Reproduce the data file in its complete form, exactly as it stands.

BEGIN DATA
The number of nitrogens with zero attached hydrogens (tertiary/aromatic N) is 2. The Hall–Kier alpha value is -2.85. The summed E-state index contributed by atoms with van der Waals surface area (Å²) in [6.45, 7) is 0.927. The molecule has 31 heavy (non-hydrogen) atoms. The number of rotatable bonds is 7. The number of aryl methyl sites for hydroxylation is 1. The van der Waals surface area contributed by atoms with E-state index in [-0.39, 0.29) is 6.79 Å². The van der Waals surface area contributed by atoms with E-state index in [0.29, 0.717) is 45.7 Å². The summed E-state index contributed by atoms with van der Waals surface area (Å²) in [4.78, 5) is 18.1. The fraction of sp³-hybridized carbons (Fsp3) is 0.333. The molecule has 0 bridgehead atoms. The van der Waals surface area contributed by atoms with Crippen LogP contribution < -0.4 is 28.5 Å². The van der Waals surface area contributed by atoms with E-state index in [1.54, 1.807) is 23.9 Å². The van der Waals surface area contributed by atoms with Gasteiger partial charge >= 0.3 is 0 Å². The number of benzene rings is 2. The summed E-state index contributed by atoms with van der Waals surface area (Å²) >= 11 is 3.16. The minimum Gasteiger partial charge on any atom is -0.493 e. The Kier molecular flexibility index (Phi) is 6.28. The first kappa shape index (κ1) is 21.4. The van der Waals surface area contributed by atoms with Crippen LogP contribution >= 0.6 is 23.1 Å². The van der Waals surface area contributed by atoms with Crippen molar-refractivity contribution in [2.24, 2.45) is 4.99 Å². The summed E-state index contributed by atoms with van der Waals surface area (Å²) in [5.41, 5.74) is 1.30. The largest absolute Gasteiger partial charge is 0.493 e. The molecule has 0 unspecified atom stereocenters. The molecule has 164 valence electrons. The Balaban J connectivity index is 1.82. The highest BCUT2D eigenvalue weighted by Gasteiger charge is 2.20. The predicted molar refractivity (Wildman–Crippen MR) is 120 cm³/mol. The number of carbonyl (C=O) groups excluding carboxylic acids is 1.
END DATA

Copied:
The number of nitrogens with zero attached hydrogens (tertiary/aromatic N) is 2. The Hall–Kier alpha value is -2.85. The summed E-state index contributed by atoms with van der Waals surface area (Å²) in [6.45, 7) is 0.927. The molecule has 31 heavy (non-hydrogen) atoms. The number of rotatable bonds is 7. The number of aryl methyl sites for hydroxylation is 1. The van der Waals surface area contributed by atoms with E-state index in [-0.39, 0.29) is 6.79 Å². The van der Waals surface area contributed by atoms with E-state index in [0.29, 0.717) is 45.7 Å². The summed E-state index contributed by atoms with van der Waals surface area (Å²) in [4.78, 5) is 18.1. The fraction of sp³-hybridized carbons (Fsp3) is 0.333. The molecule has 0 bridgehead atoms. The van der Waals surface area contributed by atoms with Crippen LogP contribution < -0.4 is 28.5 Å². The van der Waals surface area contributed by atoms with E-state index in [1.54, 1.807) is 23.9 Å². The van der Waals surface area contributed by atoms with Gasteiger partial charge >= 0.3 is 0 Å². The number of benzene rings is 2. The summed E-state index contributed by atoms with van der Waals surface area (Å²) >= 11 is 3.16. The minimum Gasteiger partial charge on any atom is -0.493 e. The Kier molecular flexibility index (Phi) is 6.28. The first kappa shape index (κ1) is 21.4. The van der Waals surface area contributed by atoms with Crippen LogP contribution >= 0.6 is 23.1 Å². The van der Waals surface area contributed by atoms with Crippen molar-refractivity contribution in [2.24, 2.45) is 4.99 Å². The summed E-state index contributed by atoms with van der Waals surface area (Å²) in [5.41, 5.74) is 1.30. The largest absolute Gasteiger partial charge is 0.493 e. The molecule has 0 unspecified atom stereocenters. The molecule has 164 valence electrons. The Balaban J connectivity index is 1.82. The highest BCUT2D eigenvalue weighted by Gasteiger charge is 2.20. The predicted molar refractivity (Wildman–Crippen MR) is 120 cm³/mol. The number of carbonyl (C=O) groups excluding carboxylic acids is 1.